Ladle: A ladle comes in very hand for transferring the soap from the pot into the mold. Use either wood or stainless steel.

Knife: You will also want a sharp knife for cutting up suet or beef fat for rendering and also for cutting your soap into bars.

Large Plastic Container with a Lid: This will used as a primary mold and will hold your basic liquid soap. It must, of course be large enough to accommodate your soap batch. Clear plastic works well because it allows you to spot any problems with your soap before you attempt to remove it.

Blankets or Towels: These will be used to wrap up your primary mold to keep the soap from cooling too quickly. A Screen, Freezer or Butcher's Paper. After you cut your block soap into bars, you will need a place to let them cure. Do not cure bars on color impregnated material like cardboard as the color may transfer to your soaps. Kitchen Grater: If you plan to turn your basic bars into hand-milled soap, you will need a grater to grate the soap into small pieces.

Soap Molds: This can be the most creative part of the soapmaking process. Use your imagination when selecting a soap mold such as old-fashioned gelatin molds, microwave containers, candy molds, or my personal favorite ? the hexagonal container for the Folgers specialty coffee. These make great bath-sized bars with wonderful cropped corners. Some considerations you need to give your molds are:

Flexible Molds are preferable to ones that are completely ridged, as the bars will be easier to remove. Mold material must be able to withstand the high temperature of hot soap. The open end must be larger than the closed end or you will not be able to remove the soap.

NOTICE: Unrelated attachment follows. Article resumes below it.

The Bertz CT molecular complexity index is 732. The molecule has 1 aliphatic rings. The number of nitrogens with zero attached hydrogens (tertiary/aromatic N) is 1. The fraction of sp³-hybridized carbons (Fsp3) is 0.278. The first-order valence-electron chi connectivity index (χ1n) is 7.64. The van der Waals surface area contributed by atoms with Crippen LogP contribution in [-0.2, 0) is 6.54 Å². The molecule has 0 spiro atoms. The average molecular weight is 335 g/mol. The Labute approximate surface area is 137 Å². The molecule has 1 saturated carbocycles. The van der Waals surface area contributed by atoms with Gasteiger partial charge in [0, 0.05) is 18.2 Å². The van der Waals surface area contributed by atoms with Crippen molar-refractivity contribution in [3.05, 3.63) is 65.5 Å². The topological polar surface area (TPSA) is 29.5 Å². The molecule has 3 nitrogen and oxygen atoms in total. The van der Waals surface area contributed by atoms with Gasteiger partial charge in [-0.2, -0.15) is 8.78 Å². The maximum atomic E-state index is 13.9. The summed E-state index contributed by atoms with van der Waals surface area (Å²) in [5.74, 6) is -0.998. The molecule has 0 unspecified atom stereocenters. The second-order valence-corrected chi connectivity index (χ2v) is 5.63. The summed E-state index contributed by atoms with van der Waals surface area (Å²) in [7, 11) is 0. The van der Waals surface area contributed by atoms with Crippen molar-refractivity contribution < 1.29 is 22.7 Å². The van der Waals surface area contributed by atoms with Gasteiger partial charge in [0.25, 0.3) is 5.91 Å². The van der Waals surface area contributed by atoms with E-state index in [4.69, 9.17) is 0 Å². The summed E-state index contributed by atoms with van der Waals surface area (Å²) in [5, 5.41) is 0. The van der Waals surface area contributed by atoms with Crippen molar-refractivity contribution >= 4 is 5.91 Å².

Plastic and stainless steel are generally the best mold material. Glass and china molds might be acceptable, but the soap won't be easy to remove.

Additives: What you add to your soaps is limited solely by your imagination and the desired result. The best way to determine what to add to your soaps is to think about what you hope to achieve with the end product. Are you attempting to treat a specific skin condition like dry skin or acne? Or are you hoping for a more generic soap that can be milled into a variety uses like shampoo or laundry soap? Some soap additives are: Herbs: Herbs make a wonderful soap additive and can treat a variety of skin conditions. For ideas or properties of specific herbs try for detailed information on herbs, their properties and uses.

Essential Oils: Essential Oils are perfect for scenting your soaps. Unlike many other types of oils they are extracted from the plant source and are very potent, their scent often lasts longer than synthetic scents.

Fragrance Oils: These oils are commonly used in potpourri and are made synthetically. While generally not as long lasting as essential oils, they do offer unique scent combinations. So, at least we've made a start. Once you've gathered all of your supplies, check back and we'll discuss basic soap making techniques.

MK Welty hosts an informational site for soapmakers at: From beginning to end, you will find everything you need including soap recipes, soap making instructions, and suppliers."

Article Source: and—Gathering-The-Equipment-You-Will-Need&id=288159

No comments: